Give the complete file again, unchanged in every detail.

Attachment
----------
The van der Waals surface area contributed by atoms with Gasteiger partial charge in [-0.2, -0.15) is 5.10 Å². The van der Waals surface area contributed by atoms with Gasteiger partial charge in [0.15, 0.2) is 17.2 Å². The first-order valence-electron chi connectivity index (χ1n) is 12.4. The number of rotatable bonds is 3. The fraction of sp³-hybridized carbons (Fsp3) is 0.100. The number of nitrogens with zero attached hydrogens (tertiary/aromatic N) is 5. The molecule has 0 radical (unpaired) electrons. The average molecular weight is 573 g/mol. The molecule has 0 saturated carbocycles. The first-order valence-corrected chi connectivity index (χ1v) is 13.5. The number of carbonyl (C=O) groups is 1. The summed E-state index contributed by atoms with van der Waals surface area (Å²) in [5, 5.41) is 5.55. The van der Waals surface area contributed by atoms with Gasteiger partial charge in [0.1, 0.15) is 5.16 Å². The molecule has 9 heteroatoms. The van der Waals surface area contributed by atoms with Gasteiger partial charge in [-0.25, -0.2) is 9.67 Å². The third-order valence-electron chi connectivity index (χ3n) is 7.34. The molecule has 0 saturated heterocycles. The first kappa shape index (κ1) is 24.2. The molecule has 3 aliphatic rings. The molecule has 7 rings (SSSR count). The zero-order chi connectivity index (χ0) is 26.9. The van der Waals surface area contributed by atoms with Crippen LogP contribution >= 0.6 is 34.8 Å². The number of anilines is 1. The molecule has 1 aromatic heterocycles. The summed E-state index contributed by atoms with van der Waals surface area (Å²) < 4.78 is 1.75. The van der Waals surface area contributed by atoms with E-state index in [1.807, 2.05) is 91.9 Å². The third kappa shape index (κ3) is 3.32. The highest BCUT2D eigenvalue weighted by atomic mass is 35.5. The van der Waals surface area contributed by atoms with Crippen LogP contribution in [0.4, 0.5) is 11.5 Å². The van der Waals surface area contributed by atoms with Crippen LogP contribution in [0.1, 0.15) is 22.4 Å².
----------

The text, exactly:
The van der Waals surface area contributed by atoms with Gasteiger partial charge in [-0.2, -0.15) is 5.10 Å². The van der Waals surface area contributed by atoms with Gasteiger partial charge in [0.15, 0.2) is 17.2 Å². The first-order valence-electron chi connectivity index (χ1n) is 12.4. The number of rotatable bonds is 3. The fraction of sp³-hybridized carbons (Fsp3) is 0.100. The number of nitrogens with zero attached hydrogens (tertiary/aromatic N) is 5. The molecule has 0 radical (unpaired) electrons. The average molecular weight is 573 g/mol. The molecule has 0 saturated carbocycles. The first-order valence-corrected chi connectivity index (χ1v) is 13.5. The number of carbonyl (C=O) groups is 1. The summed E-state index contributed by atoms with van der Waals surface area (Å²) in [5, 5.41) is 5.55. The van der Waals surface area contributed by atoms with Gasteiger partial charge in [0.1, 0.15) is 5.16 Å². The molecule has 9 heteroatoms. The van der Waals surface area contributed by atoms with Gasteiger partial charge in [-0.25, -0.2) is 9.67 Å². The third-order valence-electron chi connectivity index (χ3n) is 7.34. The molecule has 0 saturated heterocycles. The first kappa shape index (κ1) is 24.2. The molecule has 3 aliphatic rings. The molecule has 7 rings (SSSR count). The zero-order chi connectivity index (χ0) is 26.9. The van der Waals surface area contributed by atoms with Crippen LogP contribution >= 0.6 is 34.8 Å². The number of anilines is 1. The molecule has 1 aromatic heterocycles. The summed E-state index contributed by atoms with van der Waals surface area (Å²) < 4.78 is 1.75. The van der Waals surface area contributed by atoms with E-state index in [1.807, 2.05) is 91.9 Å². The third kappa shape index (κ3) is 3.32. The highest BCUT2D eigenvalue weighted by atomic mass is 35.5. The van der Waals surface area contributed by atoms with Crippen LogP contribution in [0.4, 0.5) is 11.5 Å². The van der Waals surface area contributed by atoms with Crippen LogP contribution in [0.1, 0.15) is 22.4 Å².